The 2nd New York Artillery Regiment mustered, by company, through the fall and winter of 1861 at Staten Island. Moving in batches of companies, the regiment moved to Washington, D.C. and became part of the capital’s defenses through the first half of the war. As related in the previous quarter, there was one “black sheep” in this regiment – Battery L.
In June 1862, Battery L took to the field as field artillery assigned to the Second Corps, Army of Virginia. The battery saw action at Cedar Mountain and the Northern Virginia Campaign which followed. With reorganizations that followed Second Manassas, Battery L went to Ninth Corps. They saw action at Antietam and later at Fredericksburg, remaining with their new formation through the winter that followed. And when Burnside took the Ninth Corps west, Battery L transferred to Kentucky. In June, 1863, the battery was among the reinforcements (two divisions of the corps) sent to Vicksburg. With the conclusion of that campaign, the Ninth Corps detachment returned to Kentucky and became part of Burnside’s East Tennessee Campaign. All told, Battery L logged a lot of travel miles in 1863, the majority of which were in transit between theaters of action.
But let’s not get ahead of the summary here. Just as in the previous quarter, the clerks at the Ordnance Department allocated one line for the 2nd New York Artillery, and that to Battery L:
- Battery L: At Knoxville, Tennessee with four 3-inch steel rifles. As these were on the Ordnance rifle column the previous quarter, we should question the consistency of the clerks. Captain Jacob Roemer commanded this battery, then assigned to Second Division, Ninth Corps. After September, the battery transferred to First Division. And in November, they were officially removed from the 2nd New York and re-designated the 34th New York Independent Battery.
This battery had no smoothbore ammunition on hand, of course. But they did report quantities of Hotchkiss:
- Battery L: 96 canister, 30 percussion shell, 219 fuse shell and 424 bullet shell for 3-inch rifles.
No James or Parrott rounds to report. But the battery had bit of Schenkl mixed in with the Hotchkiss:
- Battery L: 30 shells for 3-inch rifles.
And that brings us to the small arms:
- Battery L: Twelve Army revolvers and fourteen horse artillery sabers.
While we could put a period here and call our look at the 2nd New York Artillery done, that’s not the whole story. The rest of those companies (which was often preferred over “battery” for heavy artillery) were still stationed at Washington, D.C., with Colonel Joseph N.G. Whistler commanding. The regiment served in First Brigade of those forces deployed south of the Potomac (Virginia side). They are associated with Forts Haggerty, Corcoran, Strong, and C.F. Smith. Later, in the following spring, the regiment would leave those forts for an assignment with the Army of the Potomac. But that’s getting ahead of the story a bit.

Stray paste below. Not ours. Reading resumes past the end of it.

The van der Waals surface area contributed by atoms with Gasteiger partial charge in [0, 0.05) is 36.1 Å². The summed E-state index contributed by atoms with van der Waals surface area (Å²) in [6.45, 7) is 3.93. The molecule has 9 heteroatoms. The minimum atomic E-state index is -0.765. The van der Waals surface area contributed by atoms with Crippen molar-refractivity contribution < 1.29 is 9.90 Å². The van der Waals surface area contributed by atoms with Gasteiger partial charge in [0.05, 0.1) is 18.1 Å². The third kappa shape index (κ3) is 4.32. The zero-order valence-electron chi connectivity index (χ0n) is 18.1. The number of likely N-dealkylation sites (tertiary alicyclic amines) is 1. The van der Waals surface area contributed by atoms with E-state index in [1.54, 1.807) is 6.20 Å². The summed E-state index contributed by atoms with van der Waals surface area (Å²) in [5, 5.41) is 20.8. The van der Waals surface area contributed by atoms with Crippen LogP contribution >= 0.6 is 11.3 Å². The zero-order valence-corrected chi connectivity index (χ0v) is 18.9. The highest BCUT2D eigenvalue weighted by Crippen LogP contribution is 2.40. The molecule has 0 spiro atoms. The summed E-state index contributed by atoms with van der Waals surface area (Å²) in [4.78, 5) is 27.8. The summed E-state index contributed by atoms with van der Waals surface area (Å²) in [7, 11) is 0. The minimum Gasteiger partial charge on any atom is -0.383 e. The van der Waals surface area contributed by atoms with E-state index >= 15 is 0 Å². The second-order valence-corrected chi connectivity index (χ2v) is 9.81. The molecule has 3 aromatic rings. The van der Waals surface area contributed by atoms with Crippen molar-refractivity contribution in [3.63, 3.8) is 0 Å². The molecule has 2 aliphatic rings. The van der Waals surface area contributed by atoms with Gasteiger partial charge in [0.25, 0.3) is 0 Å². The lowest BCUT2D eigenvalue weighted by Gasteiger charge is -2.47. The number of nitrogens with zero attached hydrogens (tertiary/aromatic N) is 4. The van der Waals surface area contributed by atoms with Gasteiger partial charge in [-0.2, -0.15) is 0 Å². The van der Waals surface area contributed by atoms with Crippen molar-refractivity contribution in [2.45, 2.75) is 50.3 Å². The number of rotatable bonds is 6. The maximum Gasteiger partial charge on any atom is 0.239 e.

Looking through the individual companies, here are the command assignments at the time:
- Company A: Captain William A. Berry.
- Company B: Captain Michael O’Brien.
- Company C: Captaincy vacant. Captain George Hogg was dismissed in May (he was reinstated later, but by that time Hogg was mustered as a Major. Lieutenant Robert K. Stewart the senior officer as of September 1863.
- Company D: Captain John Jones.
- Company E: Captain George Klinck.
- Company F: Captain George S. Dawson.
- Company G: Captain Thomas J. Clarke.
- Company H: Captain Charles L. Smith.
- Company I: Captain Abner C. Griffen.
- Company K: Captain Pliny L. Joslin.
- Company L: See above.
- Company M: Captain Oscar F. Hulser.
Keep in mind the heavy artillery usually worked by detachments of battalion size, assigned to work specific forts. As such, their structure more closely matched infantry units than their field artillery brethren. Thus made the field grade officers even more important to the unit. At that time, Colonel Whistler could call upon Lieutenant-Colonel Jeremiah Palmer, Major William A. McKay, Major Thomas McGuire, the adore-mentioned and Major George Hogg.
It is important to note here the manner for accounting for the artillery for these “heavies”. The guns were normally assigned to the post, or in this case the fort. And an officer from the detachment might be detailed as ordinance officer for that fort. When the unit was reassigned, the detailed officer would transfer control of those cannon to an officer from the unit arriving as replacements… or in the event the fort was dismantled, the detailed officer had the duty of returning the ordnance to a depot or arsenal. So, while there were certainly field-type artillery in the forts named above, the 2nd New York technically didn’t report those. Instead, a separate set of books carried returns from the installations, or in this case the forts. We will see in later quarters the divide between “field” and “garrison” reporting is removed to some degree. Yet, the Ordnance Department continued to insist that units would report only what they had in their direct charge, on their books. What was with the fort stayed with the fort and was reported by “the fort.”